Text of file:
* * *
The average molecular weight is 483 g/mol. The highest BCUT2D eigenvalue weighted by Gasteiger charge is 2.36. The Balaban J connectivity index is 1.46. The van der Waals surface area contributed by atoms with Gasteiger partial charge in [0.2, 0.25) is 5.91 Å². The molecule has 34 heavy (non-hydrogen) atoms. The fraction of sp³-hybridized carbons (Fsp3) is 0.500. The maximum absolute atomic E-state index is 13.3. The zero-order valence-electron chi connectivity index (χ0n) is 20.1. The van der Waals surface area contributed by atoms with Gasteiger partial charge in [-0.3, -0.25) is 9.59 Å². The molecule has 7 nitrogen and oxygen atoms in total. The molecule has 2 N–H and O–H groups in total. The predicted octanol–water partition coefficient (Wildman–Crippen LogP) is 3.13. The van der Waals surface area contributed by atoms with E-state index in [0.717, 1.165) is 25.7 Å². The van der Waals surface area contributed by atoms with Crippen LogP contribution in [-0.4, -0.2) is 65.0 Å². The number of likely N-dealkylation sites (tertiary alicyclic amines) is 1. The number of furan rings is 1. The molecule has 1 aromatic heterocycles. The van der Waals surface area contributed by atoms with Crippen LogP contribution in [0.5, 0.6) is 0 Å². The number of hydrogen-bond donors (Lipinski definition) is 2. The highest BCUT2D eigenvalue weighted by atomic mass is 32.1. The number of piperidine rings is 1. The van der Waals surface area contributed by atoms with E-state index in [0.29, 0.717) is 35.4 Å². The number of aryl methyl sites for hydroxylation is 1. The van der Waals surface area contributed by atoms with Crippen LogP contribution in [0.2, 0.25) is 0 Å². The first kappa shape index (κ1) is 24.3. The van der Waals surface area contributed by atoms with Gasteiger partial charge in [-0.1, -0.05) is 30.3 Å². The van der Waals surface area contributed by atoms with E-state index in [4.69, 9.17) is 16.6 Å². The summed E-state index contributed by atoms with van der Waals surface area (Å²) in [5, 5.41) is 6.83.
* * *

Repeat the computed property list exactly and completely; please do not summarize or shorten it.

The average molecular weight is 483 g/mol. The highest BCUT2D eigenvalue weighted by Gasteiger charge is 2.36. The Balaban J connectivity index is 1.46. The van der Waals surface area contributed by atoms with Gasteiger partial charge in [0.2, 0.25) is 5.91 Å². The molecule has 34 heavy (non-hydrogen) atoms. The fraction of sp³-hybridized carbons (Fsp3) is 0.500. The maximum absolute atomic E-state index is 13.3. The zero-order valence-electron chi connectivity index (χ0n) is 20.1. The van der Waals surface area contributed by atoms with Gasteiger partial charge in [-0.3, -0.25) is 9.59 Å². The molecule has 7 nitrogen and oxygen atoms in total. The molecule has 2 N–H and O–H groups in total. The predicted octanol–water partition coefficient (Wildman–Crippen LogP) is 3.13. The van der Waals surface area contributed by atoms with E-state index in [0.717, 1.165) is 25.7 Å². The van der Waals surface area contributed by atoms with Crippen LogP contribution in [-0.4, -0.2) is 65.0 Å². The number of likely N-dealkylation sites (tertiary alicyclic amines) is 1. The number of furan rings is 1. The molecule has 1 aromatic heterocycles. The van der Waals surface area contributed by atoms with Crippen LogP contribution in [0.5, 0.6) is 0 Å². The number of hydrogen-bond donors (Lipinski definition) is 2. The highest BCUT2D eigenvalue weighted by atomic mass is 32.1. The number of piperidine rings is 1. The van der Waals surface area contributed by atoms with E-state index in [0.29, 0.717) is 35.4 Å². The number of aryl methyl sites for hydroxylation is 1. The van der Waals surface area contributed by atoms with Crippen LogP contribution in [0.2, 0.25) is 0 Å². The first kappa shape index (κ1) is 24.3. The van der Waals surface area contributed by atoms with Gasteiger partial charge in [-0.1, -0.05) is 30.3 Å². The van der Waals surface area contributed by atoms with E-state index in [4.69, 9.17) is 16.6 Å². The summed E-state index contributed by atoms with van der Waals surface area (Å²) in [5, 5.41) is 6.83.